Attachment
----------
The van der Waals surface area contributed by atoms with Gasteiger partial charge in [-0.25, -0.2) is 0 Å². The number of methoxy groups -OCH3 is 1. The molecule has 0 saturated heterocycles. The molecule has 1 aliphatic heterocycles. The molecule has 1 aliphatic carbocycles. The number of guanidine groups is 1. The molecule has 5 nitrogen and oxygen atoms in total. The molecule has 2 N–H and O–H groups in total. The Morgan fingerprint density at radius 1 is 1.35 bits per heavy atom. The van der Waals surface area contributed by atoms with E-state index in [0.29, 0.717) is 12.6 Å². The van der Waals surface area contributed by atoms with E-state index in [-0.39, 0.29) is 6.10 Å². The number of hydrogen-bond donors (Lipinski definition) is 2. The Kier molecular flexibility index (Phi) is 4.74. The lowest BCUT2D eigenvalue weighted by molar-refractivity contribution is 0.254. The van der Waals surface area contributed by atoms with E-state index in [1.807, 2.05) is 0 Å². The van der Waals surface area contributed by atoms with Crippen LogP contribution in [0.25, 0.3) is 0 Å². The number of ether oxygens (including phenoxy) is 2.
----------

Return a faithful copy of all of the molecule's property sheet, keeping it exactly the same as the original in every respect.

The van der Waals surface area contributed by atoms with Gasteiger partial charge in [-0.25, -0.2) is 0 Å². The number of methoxy groups -OCH3 is 1. The molecule has 0 saturated heterocycles. The molecule has 1 aliphatic heterocycles. The molecule has 1 aliphatic carbocycles. The number of guanidine groups is 1. The molecule has 5 nitrogen and oxygen atoms in total. The molecule has 2 N–H and O–H groups in total. The Morgan fingerprint density at radius 1 is 1.35 bits per heavy atom. The van der Waals surface area contributed by atoms with E-state index in [0.29, 0.717) is 12.6 Å². The van der Waals surface area contributed by atoms with E-state index in [-0.39, 0.29) is 6.10 Å². The number of hydrogen-bond donors (Lipinski definition) is 2. The Kier molecular flexibility index (Phi) is 4.74. The lowest BCUT2D eigenvalue weighted by molar-refractivity contribution is 0.254. The van der Waals surface area contributed by atoms with E-state index in [1.807, 2.05) is 0 Å². The van der Waals surface area contributed by atoms with Crippen LogP contribution in [0.25, 0.3) is 0 Å². The number of ether oxygens (including phenoxy) is 2.